What are the possible complications for Acute Pancreatitis?

Pancreatitis can return. The chances of it returning depend on the cause, and how well it can be treated. Complications of acute pancreatitis may include:

  • Acute kidney failure
  • Long-term lung damage (ARDS)
  • Buildup of fluid in the abdomen (ascites)
  • Cysts or abscesses in the pancreas
  • Heart failure

When should I contact a medical professional for Acute Pancreatitis?

Call your provider if:

  • You have intense, constant abdominal pain.
  • You develop other symptoms of acute pancreatitis.

How do I prevent Acute Pancreatitis?

You may lower your risk of new or repeat episodes of pancreatitis by taking steps to prevent the medical conditions that can lead to the disease:

  • DO NOT drink alcohol if it is the likely cause of the acute attack.
  • Make sure children receive vaccines to protect them against mumps and other childhood illnesses.
  • Treat medical problems that lead to high blood levels of triglycerides.

REFERENCES

Forsmark CE. Pancreatitis. In: Goldman L, Schafer AI, eds. Goldman-Cecil Medicine. 26th ed. Philadelphia, PA: Elsevier; 2020:chap 135.

Paskar DD, Marshall JC. Acute pancreatitis. In: Parrillo JE, Dellinger RP, eds. Critical Care Medicine: Principles of Diagnosis and Management in the Adult. 5th ed. Philadelphia, PA: Elsevier; 2019:chap 73.

Tenner S, Baillie J, DeWitt J, Vege SS; American College of Gastroenterology. American College of Gastroenterology guideline: management of acute pancreatitis. Am J Gastroenterol. 2013;108(9):1400-1415. PMID: 23896955 www.ncbi.nlm.nih.gov/pubmed/23896955.

Tenner S, Steinberg WM. Acute pancreatitis. In: Feldman M, Friedman LS, Brandt LJ, eds. Sleisenger and Fordtran's Gastrointestinal and Liver Disease: Pathophysiology/Diagnosis/Management. 10th ed. Philadelphia, PA: Elsevier Saunders; 2016:chap 58.

Latest Research

Latest Advance
Study
  • Condition: Familial Chylomicronemia Syndrome (FCS) or Hypertriglyceridemia
  • Journal: Drug design, development and therapy
  • Treatment Used: Volanesorsen
  • Number of Patients: 0
  • Published —
This article discusses volanesorsen in the treatment of familial chylomicronaemia syndrome (FCS), a rare disorder of lipid metabolism characterized by high levels of triglycerides (TGs).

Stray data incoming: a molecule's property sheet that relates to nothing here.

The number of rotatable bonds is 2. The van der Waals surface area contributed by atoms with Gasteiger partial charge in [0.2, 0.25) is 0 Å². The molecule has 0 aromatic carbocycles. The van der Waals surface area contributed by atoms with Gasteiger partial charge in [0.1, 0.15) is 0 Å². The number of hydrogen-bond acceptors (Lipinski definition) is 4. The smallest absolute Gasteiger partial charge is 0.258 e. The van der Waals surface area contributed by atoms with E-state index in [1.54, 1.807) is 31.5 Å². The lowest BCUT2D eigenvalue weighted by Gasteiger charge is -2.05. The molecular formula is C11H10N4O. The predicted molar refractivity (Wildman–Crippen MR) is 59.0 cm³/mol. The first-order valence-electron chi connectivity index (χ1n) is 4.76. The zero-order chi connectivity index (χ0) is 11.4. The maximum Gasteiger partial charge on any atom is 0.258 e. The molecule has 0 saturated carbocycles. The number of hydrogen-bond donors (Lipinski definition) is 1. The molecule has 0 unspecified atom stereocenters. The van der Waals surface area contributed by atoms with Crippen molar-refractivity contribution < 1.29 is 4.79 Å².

Latest Advance
Study
  • Condition: Type 2 Diabetes Mellitus
  • Journal: Metabolism: clinical and experimental
  • Treatment Used: Dipeptidyl Peptidase-4 Inhibitors (DPP-4is)
  • Number of Patients: 0
  • Published —
This study evaluated the effectiveness and safety of dipeptidyl peptidase-4 inhibitors (DPP-4is) in patients with type 2 diabetes mellitus (disease that occurs when the blood sugar is too high).
Latest Advance
Study
  • Condition: Severe Hypertriglyceridemia
  • Journal: Blood purification
  • Treatment Used: Double Filtration Plasmapheresis
  • Number of Patients: 10
  • Published —
In this study, researchers evaluated the outcomes of using double filtration plasmapheresis for the treatment of severe hypertriglyceridemia.
Latest Advance
Study
  • Condition: Intractable External Pancreatic Fistula Post-Necrosectomy
  • Journal: Annali italiani di chirurgia
  • Treatment Used: Fistulojejunostomy
  • Number of Patients: 1
  • Published —
This case report describes a patient with intractable external pancreatic fistula post-necrosectomy that was treated using a fistulojejunostomy.

Clinical Trials

Clinical Trial
Drug
  • Status: Recruiting
  • Study Type: Drug
  • Participants: 42
  • Start Date: September 2020
CRSPA: Phase I/II Study of CM4620 to Reduce the Severity of Pancreatitis Due to Asparaginase
Clinical Trial
Procedure
  • Status: Recruiting
  • Study Type: Procedure
  • Participants: 112
  • Start Date: June 12, 2020
A Randomized Controlled Trials on the Effect of Necrotic Cavity Lavage After Laparoscope-assisted Debridement for Patients With Infected Pancreatic Necrosis
Clinical Trial
Diagnostic Test
  • Status: Recruiting
  • Study Type: Diagnostic Test
  • Participants: 360
  • Start Date: December 26, 2019
Predictive Ability of Intra-Abdominal Pressure for Mortality in Patients With Severe Acute Pancreatitis: A Prospective Observational Study